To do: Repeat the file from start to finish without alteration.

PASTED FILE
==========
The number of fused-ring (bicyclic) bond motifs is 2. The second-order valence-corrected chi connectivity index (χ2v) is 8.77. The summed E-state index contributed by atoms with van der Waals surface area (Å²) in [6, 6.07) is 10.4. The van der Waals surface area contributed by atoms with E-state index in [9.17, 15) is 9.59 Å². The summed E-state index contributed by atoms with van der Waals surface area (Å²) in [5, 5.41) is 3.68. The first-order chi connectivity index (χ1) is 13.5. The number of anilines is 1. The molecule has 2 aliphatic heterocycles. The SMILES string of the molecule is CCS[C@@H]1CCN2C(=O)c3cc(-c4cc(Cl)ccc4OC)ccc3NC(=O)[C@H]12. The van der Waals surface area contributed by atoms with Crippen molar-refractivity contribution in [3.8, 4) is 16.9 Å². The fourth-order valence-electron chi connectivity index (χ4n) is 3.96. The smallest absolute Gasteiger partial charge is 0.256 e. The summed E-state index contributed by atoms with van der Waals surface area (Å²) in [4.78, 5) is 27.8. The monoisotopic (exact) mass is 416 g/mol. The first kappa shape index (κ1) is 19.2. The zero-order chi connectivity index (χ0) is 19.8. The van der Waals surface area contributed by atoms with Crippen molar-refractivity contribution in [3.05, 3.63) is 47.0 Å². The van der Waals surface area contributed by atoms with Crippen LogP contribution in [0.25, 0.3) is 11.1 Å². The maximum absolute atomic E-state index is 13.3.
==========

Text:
The number of fused-ring (bicyclic) bond motifs is 2. The second-order valence-corrected chi connectivity index (χ2v) is 8.77. The summed E-state index contributed by atoms with van der Waals surface area (Å²) in [6, 6.07) is 10.4. The van der Waals surface area contributed by atoms with E-state index in [9.17, 15) is 9.59 Å². The summed E-state index contributed by atoms with van der Waals surface area (Å²) in [5, 5.41) is 3.68. The first-order chi connectivity index (χ1) is 13.5. The number of anilines is 1. The molecule has 2 aliphatic heterocycles. The SMILES string of the molecule is CCS[C@@H]1CCN2C(=O)c3cc(-c4cc(Cl)ccc4OC)ccc3NC(=O)[C@H]12. The van der Waals surface area contributed by atoms with Crippen molar-refractivity contribution in [3.8, 4) is 16.9 Å². The fourth-order valence-electron chi connectivity index (χ4n) is 3.96. The smallest absolute Gasteiger partial charge is 0.256 e. The summed E-state index contributed by atoms with van der Waals surface area (Å²) in [4.78, 5) is 27.8. The monoisotopic (exact) mass is 416 g/mol. The first kappa shape index (κ1) is 19.2. The zero-order chi connectivity index (χ0) is 19.8. The van der Waals surface area contributed by atoms with Crippen molar-refractivity contribution in [3.05, 3.63) is 47.0 Å². The van der Waals surface area contributed by atoms with Crippen LogP contribution in [0.25, 0.3) is 11.1 Å². The maximum absolute atomic E-state index is 13.3.